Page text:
Whistleblower Dawn Wooten conducts an interview with MSNBC.

Amin sued MSNBC for defamation in September 2021, denying that he had performed any unnecessary medical procedures. The Senate probe found no evidence the physician had done so and that, contrary to the allegations, two hysterectomies he performed were “deemed medically necessary” by Immigration and Customs Enforcement. 

Since its hard left turn in the mid-2000s, MSNBC has sought to portray itself as fully separate from NBC News, which produces iconic programs like “Today” and “Nightly News” for NBC’s broadcast channel and is also responsible for NBC News’s digital operation. Amin’s lawsuit, however, reveals how MSNBC is in fact part and parcel of the broader NBC News operation. 

Sensitive stories at NBC News are supposed to be reviewed by NBCUniversal’s standards and practices department, of which Scholl, a former NBC News producer, is an executive. As a matter of procedure, standards executives are supposed to loop in NBC News’s legal department if deemed necessary. It’s not clear if NBC News’s attorneys were involved in vetting the segment.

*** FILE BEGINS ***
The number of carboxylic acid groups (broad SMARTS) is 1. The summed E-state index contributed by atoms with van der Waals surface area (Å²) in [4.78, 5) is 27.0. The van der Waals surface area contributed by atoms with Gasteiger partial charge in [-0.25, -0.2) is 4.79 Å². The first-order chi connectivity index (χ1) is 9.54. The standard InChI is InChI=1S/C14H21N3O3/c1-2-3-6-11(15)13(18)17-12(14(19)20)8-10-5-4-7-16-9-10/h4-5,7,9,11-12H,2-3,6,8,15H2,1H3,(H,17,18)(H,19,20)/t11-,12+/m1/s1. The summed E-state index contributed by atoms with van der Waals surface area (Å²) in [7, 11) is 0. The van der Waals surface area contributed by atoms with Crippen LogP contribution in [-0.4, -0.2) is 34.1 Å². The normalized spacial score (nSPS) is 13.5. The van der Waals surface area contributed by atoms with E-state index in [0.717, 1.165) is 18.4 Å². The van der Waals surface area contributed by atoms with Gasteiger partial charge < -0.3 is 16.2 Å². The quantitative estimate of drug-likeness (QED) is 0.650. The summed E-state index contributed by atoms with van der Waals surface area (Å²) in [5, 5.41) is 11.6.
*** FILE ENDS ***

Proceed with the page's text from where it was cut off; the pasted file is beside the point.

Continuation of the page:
Amin’s lawsuit is the latest black eye for MSNBC, which aggressively pushed several false narratives during the Trump administration, during which the cable network generated hundreds of millions of dollars in profits for NBCUniversal and its parent company, Comcast. The liberal cable network spent much of President Trump’s tenure pushing the debunked Trump-Russia collusion narrative, including in dozens of segments on Maddow’s program. MSNBC settled a defamation lawsuit from Nicholas Sandmann after the network aired more than a dozen segments about the Kentucky high school student’s confrontation with a Native American activist at the National Mall in 2019. MSNBC employees accused Sandmann of a “hate crime,” among other allegations.